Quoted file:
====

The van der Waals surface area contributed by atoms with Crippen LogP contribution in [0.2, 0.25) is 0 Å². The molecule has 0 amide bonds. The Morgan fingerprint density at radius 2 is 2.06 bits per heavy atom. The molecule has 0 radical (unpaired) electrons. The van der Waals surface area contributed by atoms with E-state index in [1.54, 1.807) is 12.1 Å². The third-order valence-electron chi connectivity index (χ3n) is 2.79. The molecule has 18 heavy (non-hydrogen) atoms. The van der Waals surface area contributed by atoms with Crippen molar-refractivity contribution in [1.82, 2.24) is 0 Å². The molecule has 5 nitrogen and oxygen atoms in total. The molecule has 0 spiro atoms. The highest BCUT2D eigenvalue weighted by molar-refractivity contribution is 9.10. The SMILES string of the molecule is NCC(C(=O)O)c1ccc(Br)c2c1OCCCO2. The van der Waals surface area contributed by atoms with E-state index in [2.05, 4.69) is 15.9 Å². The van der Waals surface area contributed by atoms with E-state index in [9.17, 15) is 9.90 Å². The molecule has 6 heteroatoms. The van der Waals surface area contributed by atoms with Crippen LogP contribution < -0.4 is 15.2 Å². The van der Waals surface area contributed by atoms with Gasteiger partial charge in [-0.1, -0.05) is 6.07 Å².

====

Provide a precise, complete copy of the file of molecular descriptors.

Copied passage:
The van der Waals surface area contributed by atoms with Crippen LogP contribution in [0.2, 0.25) is 0 Å². The molecule has 0 amide bonds. The Morgan fingerprint density at radius 2 is 2.06 bits per heavy atom. The molecule has 0 radical (unpaired) electrons. The van der Waals surface area contributed by atoms with E-state index in [1.54, 1.807) is 12.1 Å². The third-order valence-electron chi connectivity index (χ3n) is 2.79. The molecule has 18 heavy (non-hydrogen) atoms. The van der Waals surface area contributed by atoms with Crippen molar-refractivity contribution in [1.82, 2.24) is 0 Å². The molecule has 5 nitrogen and oxygen atoms in total. The molecule has 0 spiro atoms. The highest BCUT2D eigenvalue weighted by molar-refractivity contribution is 9.10. The SMILES string of the molecule is NCC(C(=O)O)c1ccc(Br)c2c1OCCCO2. The van der Waals surface area contributed by atoms with E-state index in [2.05, 4.69) is 15.9 Å². The van der Waals surface area contributed by atoms with E-state index in [9.17, 15) is 9.90 Å². The molecule has 6 heteroatoms. The van der Waals surface area contributed by atoms with Crippen LogP contribution < -0.4 is 15.2 Å². The van der Waals surface area contributed by atoms with Gasteiger partial charge in [-0.1, -0.05) is 6.07 Å².